In a 6-to-2 decision the high court ruled that the government-imposed requirement violated the First Amendment by forcing US aid recipients to adopt a position that extended beyond the administration of the anti-AIDS program.

'The policy requirement goes beyond preventing recipients from using private funds in a way that would undermine the federal program. It requires them to pledge allegiance to the government’s policy of eradicating prostitution,' Chief Justice John Roberts wrote in the majority opinion."


Interesting how opposition to prostitution has become a feminist concern.  They advocate sexual freedom but not if it helps MEN!  (Spit!)  Crazy.

Hagel Intended 'No Slight' By Asking Indian-American Prof if He Was 'Taliban'

I have no doubt that Hagel was guilty of no more than a bad joke but a conservative would have lost his job over such a joke

Speaking Wednesday in his home state of Nebraska, Defense Secretary Chuck Hagel jokingly asked an Indian professor if he was a member of the Taliban.

A short time earlier, Hagel had praised Vice President Joe Biden as "one of the truly most informed people I've ever -- ever dealt with, and partly because he's smart."

After making remarks at the University of Nebraska, Omaha, Hagel took a few questions from the audience.

"Ok, so who has a (question) -- way up in the back there," Hagel said. "You're not a member of the Taliban, are you?"

The remark was greeted with silence and a long pause:

"Mr. Secretary, I'm Robin Gandhi. I'm an assistant professor at UNO." The professor then asked Hagel a question about using cyber capabilities as a deterrent to those who want to attack the U.S.

The Washington Free Beacon said the Pentagon later issued a statement saying, “Absolutely no slight toward any individual in the audience was intended. That’s the last thing the Secretary would do under any circumstance, in this or any other setting. He didn’t know who would be called next to pose a question.”

Shortly before calling on the Indian professor, Hagel had been talking about Afghanistan and the Taliban.


Friday, June 21, 2013

Must not mention that Parkinson's disease makes you shake?

Kanye West was accused of being 'ignorant' and 'distasteful' after referencing the involuntary shaking symptom of Parkinson's disease in a lyric on his new album.

The 36-year-old singer was criticized by the American Parkinson Disease Foundation over a lyric in the song On Sight on his new album Yeezus.

'A monster about to come alive again / Soon as I pull up and park the Benz / We get this b**** shaking like Parkinson's,' Kanye says in the song.

The reference to the Parkinson's symptom of involuntary shaking was met with strong criticism by Kathryn Whitford, vice president of the American Parkinson Disease Foundation, which serves the 1.5 million people in the United States afflicted with the disease.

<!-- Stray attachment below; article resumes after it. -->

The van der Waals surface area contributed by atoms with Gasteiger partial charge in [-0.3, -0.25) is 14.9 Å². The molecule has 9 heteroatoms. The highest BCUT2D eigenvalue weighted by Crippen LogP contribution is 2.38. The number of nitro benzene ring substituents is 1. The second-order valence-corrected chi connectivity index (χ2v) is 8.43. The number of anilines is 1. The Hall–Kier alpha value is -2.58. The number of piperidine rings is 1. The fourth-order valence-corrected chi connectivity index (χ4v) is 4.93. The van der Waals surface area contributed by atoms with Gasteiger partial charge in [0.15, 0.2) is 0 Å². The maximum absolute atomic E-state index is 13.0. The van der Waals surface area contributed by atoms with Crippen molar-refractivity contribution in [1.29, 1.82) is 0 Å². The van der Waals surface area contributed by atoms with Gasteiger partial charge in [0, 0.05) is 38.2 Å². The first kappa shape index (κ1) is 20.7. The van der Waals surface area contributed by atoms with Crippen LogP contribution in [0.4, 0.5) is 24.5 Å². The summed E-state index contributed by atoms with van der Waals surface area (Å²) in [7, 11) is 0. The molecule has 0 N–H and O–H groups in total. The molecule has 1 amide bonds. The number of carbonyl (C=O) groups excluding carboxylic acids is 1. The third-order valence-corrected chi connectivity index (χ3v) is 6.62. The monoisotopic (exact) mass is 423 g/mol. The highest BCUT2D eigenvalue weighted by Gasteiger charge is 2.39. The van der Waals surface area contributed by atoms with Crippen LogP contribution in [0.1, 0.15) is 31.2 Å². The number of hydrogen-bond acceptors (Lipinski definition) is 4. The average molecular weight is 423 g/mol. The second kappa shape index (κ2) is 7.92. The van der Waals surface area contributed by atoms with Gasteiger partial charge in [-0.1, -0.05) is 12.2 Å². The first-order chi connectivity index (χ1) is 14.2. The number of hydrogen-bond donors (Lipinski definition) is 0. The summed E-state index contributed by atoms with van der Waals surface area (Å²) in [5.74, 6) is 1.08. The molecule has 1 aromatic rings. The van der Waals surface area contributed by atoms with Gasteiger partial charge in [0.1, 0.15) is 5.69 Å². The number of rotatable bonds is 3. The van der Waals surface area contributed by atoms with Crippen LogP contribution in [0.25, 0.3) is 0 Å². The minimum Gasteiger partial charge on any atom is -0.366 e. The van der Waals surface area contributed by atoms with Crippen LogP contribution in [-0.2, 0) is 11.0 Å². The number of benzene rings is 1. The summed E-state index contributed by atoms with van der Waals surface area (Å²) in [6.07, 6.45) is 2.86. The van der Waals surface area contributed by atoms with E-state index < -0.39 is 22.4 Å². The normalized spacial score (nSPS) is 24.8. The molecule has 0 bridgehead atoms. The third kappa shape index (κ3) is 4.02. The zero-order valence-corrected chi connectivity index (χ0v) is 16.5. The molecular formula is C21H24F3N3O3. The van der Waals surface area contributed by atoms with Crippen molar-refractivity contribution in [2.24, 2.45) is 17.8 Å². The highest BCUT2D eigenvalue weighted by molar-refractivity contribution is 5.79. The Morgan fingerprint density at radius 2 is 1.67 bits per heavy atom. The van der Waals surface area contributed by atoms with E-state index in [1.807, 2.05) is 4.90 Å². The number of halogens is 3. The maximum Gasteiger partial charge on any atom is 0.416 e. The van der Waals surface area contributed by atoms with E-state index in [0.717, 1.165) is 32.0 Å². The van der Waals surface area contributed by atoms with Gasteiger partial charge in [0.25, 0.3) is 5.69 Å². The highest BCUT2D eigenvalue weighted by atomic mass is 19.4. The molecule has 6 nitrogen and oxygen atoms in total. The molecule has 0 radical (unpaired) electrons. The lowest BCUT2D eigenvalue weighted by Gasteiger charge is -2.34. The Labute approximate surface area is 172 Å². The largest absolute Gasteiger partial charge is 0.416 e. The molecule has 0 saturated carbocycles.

Art is a 'Reflection of free speech'

You can see why others don't like his "art" but modern art generally is pretty ugly.  Ban it all?  I guess not

Chris Brown has invoked the U.S. Constitution in his spat with Los Angeles officials over graffiti art at his Hollywood Hills home.

The 24-year-old singer was ordered last month to remove the graffiti art depicting a series of cartoonish blob-shaped monsters with big eyes and mouths filled with sharp white teeth.

Chris was cited $376 for 'unpermitted and excessive signage' and ordered to remove the artwork under the threat of more fines.

Brown has filed an appeal with the city claiming he is being wrongly targeted since the graffiti is not a sign, but art that enhances 'the architectural and aesthetic features of the residential property,' according to a report on Wednesday by TMZ.

Chris cited the First Amendment's guarantees of freedom of speech and expression in his appeal.

'The murals are a reflection of [my] aesthetic taste and a reflection of free speech and expression protected by the First Amendment to the United States Constitution,' his appeal said.


Thursday, June 20, 2013

Any criticism of Hispanics is hate?

An 11-year-old who performed the National Anthem in a mariachi suit at Wednesday's NBA Finals game received a raucous ovation for his rendition.

The Twittersphere, however, wasn't as supportive.  Many tweets directed at Sebastian De La Cruz involved hate speech.  One person wrote: "How you singing the national anthem looking like an illegal immigrant?"  "Why is a foreigner singing the national anthem?" another wrote.


I personally think he is a great kid and would not make the criticisms noted above.  But why is it "hate" to criticize his dress or question his nationalty?

Leftists are so keen to pin their own hate on others that even mild disapproval or any disagreement routinely becomes "hate"

Black bishop not backing down

Hurling the "hate speech" accusation at his traditional Christian views didn't work

The Republican nominee for lieutenant governor in Virginia says that he is a Christian and has no reason to apologize for his history of hate speech against LGBT people, liberals and abortion providers.

It was only after African-American minister E.W. Jackson won the nomination at the Virginia Republican Party Convention last week that many became aware of his history of saying gay people were “perverted” and “sick people psychologically.”

“Homosexuality is a horrible sin, it poisons culture, it destroys families, it destroys societies; it brings the judgment of God unlike very few things that we can think of,” he said last year.

He has also called Democrats “slave masters” and compared Planned Parenthood to the Ku Klux Klan.”

“Liberalism and their ideas have done more to kill black folks whom they claim so much to love than the Ku Klux Klan, lynching and slavery and Jim Crow ever did, now that’s a fact,” Jackson said in a 2012 interview.